I personally love spring in Japan. The temperature starts to get warmer, everyone is a lot more lively and the beautiful cherry blossoms begin to appear. Back in the UK, I didn’t really feel excited when spring came, I just knew that I would be getting some chocolate easter eggs and my brothers would be home from school. In Japan, it feels very different. Mainly because you can see it in the nature with the blooming of the sakura blossoms and other flowers.
university students getting wasted just before they start their careers.
Spring officially starts with the national holiday Shunbun no Hi (春分の日) or better known as the March Equinox day. Scientifically speaking, this is the time when the Sun leaves the southern hemisphere and crosses the equator. In other words, in the northern hemisphere starts to get warmer whereas the southern hemisphere starts to get colder. Not only does the weather start to change, but so does the school year. In Japan, the school year starts in the beginning of April. Just before then, it tends to get pretty crowded with the influx of students. Especially in the izakayas, with all the newly graduated university students getting wasted just before they start their careers.
One of the more renowned symbols of Spring in Japan would be sakura (桜) or the cherry blossom. This flower comes from the class of tree known as the Prunus. In Japan, when this flower blooms usually light pink flowers appear and it gets very crowded in parks where people are having picnics and drinking under these beautiful trees. These picnics are known as Hanami (花見) and has been dated back to the 8th century where it was something just for the elite. In this day and age there are many picnics under the sakura throughout Japan where many Japanese are drinking heavily from morning until evening. The one I went to started at 11 and finished at around 6, so you can imagine how much sake I must have drank.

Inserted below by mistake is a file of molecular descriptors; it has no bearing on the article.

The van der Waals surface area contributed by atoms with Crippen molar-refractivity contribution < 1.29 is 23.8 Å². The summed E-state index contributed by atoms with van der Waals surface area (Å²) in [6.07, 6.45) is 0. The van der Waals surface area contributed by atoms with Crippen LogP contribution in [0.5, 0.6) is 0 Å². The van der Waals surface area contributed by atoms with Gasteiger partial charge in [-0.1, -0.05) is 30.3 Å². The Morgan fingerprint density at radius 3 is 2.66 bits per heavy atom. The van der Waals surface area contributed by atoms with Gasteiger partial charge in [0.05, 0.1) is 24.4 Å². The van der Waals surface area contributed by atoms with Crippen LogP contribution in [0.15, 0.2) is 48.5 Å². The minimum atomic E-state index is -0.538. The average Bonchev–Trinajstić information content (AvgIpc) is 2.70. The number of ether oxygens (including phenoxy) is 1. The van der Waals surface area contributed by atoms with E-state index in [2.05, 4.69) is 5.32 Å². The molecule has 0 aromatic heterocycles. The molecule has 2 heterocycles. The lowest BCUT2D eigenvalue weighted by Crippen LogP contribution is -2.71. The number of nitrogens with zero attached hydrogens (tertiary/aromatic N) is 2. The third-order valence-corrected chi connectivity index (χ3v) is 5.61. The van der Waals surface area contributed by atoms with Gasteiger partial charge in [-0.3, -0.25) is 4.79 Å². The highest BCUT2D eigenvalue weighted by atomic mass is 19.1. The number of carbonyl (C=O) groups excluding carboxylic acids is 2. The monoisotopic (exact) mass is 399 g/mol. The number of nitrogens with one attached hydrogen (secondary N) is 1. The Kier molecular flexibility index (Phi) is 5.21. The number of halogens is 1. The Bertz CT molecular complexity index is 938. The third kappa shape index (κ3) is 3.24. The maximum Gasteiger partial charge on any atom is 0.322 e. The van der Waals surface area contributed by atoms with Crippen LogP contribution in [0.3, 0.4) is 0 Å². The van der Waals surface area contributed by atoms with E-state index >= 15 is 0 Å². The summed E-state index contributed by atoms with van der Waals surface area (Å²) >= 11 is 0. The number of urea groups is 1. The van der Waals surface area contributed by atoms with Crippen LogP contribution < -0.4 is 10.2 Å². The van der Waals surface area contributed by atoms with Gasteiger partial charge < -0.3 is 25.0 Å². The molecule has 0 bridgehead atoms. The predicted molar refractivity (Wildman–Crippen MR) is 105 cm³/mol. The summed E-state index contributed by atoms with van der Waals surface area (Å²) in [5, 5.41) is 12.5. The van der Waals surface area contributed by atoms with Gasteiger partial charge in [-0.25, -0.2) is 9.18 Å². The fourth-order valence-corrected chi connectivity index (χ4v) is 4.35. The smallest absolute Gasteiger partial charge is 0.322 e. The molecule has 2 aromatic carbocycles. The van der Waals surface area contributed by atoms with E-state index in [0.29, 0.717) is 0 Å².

Very similar to sleeping in a coffin with electricity
During spring, for a brief period I had to stay in a capsule hotel for a week. Long story short, the lease on my apartment ran out and I was still in the process of looking for a new place. What an interesting experience it was. For those who don’t what a capsule hotel is, it’s simply a hotel with really tiny rooms. My room just contained a bed, television and a couple of sockets. Very similar to sleeping in a coffin with electricity. The reason for the tiny rooms is so that people who stay can save on cost and only concerned about having a place to sleep. Since there are a lot less facilities than a normal hotel room, the cost of staying overnight is quite cheap. I stayed in Shounan Capsule Hotel in Fujisawa for 3800 yen (£24) a night. This was the price of the deluxe capsule room so there are cheaper rooms.
For the toilet and bathroom, those are all shared and although it was clean but it did have the odour of men throughout the hotel. I think what was really interesting was the people it stayed there. They were all Japanese middle aged or senior men. It seemed like some of them were going to work right after there woke up and I never really saw anyone who was a tourist which made me think most people were either staying there because they were homeless at the time like me. Would I stay in one again? Probably no. I don’t mind cheap accommodation but there is something a bit off about sleeping in a box like that.
I hope everyone is enjoying Spring. Next time I want to talk about the process of renting a place in Japan. Thank you for reading!